The Potluck

Online fee for court documents postponed after lawmakers fail to act

By: - August 18, 2022 9:29 am

The Minnesota judicial branch has postponed plans to start charging hefty fees for court documents.

The judicial branch launched online access to district court case records in March 2021, and millions of documents have been downloaded for free since then. 

The judiciary had planned to begin charging $8 per document for anything beyond the first page obtained through Minnesota Court Records Online — the same fee charged at courthouses. By comparison, federal courts charge 10 cents per page for online court documents.

Reporters, lawyers and the public rely on the service to get information about everything from civil lawsuits to criminal cases. Journalists lobbied against the fees because they routinely use court records to tell stories.

Last session, there was bipartisan support for blocking the judiciary from implementing the fees. Both the House and Senate had bills eliminating the fees, but the Legislature adjourned without taking action on the big funding bills, including the one with this provision.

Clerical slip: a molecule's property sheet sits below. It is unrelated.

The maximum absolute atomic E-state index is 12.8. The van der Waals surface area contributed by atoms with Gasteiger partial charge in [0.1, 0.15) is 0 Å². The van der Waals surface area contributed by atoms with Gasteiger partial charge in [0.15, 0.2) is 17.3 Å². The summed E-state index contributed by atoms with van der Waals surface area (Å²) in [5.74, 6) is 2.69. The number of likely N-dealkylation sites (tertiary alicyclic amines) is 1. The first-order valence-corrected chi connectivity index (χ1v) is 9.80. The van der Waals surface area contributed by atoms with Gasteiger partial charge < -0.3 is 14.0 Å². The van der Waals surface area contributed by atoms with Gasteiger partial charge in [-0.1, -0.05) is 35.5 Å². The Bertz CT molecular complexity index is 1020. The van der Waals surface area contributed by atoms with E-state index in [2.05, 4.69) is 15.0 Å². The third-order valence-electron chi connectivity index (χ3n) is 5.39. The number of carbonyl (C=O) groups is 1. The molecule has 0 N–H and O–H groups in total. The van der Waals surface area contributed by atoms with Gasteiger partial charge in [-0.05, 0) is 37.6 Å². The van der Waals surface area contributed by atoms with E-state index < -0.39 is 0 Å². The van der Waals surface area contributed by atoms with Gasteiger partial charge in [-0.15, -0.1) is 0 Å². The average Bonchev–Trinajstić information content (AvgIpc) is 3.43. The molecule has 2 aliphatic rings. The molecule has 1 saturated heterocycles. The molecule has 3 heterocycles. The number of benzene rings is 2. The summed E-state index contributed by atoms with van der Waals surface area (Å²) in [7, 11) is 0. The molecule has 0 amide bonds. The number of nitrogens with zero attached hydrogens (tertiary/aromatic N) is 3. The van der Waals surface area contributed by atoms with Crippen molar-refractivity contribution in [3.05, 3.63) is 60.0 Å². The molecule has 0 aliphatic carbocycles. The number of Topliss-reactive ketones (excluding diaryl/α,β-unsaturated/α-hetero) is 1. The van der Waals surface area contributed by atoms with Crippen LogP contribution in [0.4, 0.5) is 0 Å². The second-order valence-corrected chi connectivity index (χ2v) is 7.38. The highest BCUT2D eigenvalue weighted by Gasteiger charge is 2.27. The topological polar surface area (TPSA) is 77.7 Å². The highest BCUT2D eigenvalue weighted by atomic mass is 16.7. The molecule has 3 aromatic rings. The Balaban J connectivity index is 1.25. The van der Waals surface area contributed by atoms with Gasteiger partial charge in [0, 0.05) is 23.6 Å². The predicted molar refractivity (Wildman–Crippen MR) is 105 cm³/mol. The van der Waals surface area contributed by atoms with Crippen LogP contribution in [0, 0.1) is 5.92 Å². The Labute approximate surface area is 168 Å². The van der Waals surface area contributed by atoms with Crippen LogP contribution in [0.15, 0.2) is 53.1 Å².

The State Court Administrator’s Office initially waited to see whether a special session would be called in which the issue might be addressed, but that didn’t happen. Kyle Christopherson, a spokesman, says the judiciary has put the fee on hold until the Legislature takes action. 

Given the bipartisan support for blocking the fees, the judiciary is suspending the fees to give lawmakers more time to address the issue next year, State Court Administrator Jeff Shorba said in a statement.

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Deena Winter
Deena Winter

Deena Winter has covered local and state government in four states over the past three decades, with stints at the Bismarck Tribune in North Dakota, as a correspondent for the Denver Post, city hall reporter in Lincoln, Nebraska, and regional editor for Southwest News in the western Minneapolis suburbs. Before joining the staff of the Reformer in 2021 she was a contributor to the Wall Street Journal and the New York Times. She and her husband have a daughter, son, and very grand child. In her spare time, she likes to play tennis, jog, garden and attempt to check out all the best restaurants in the metro area.

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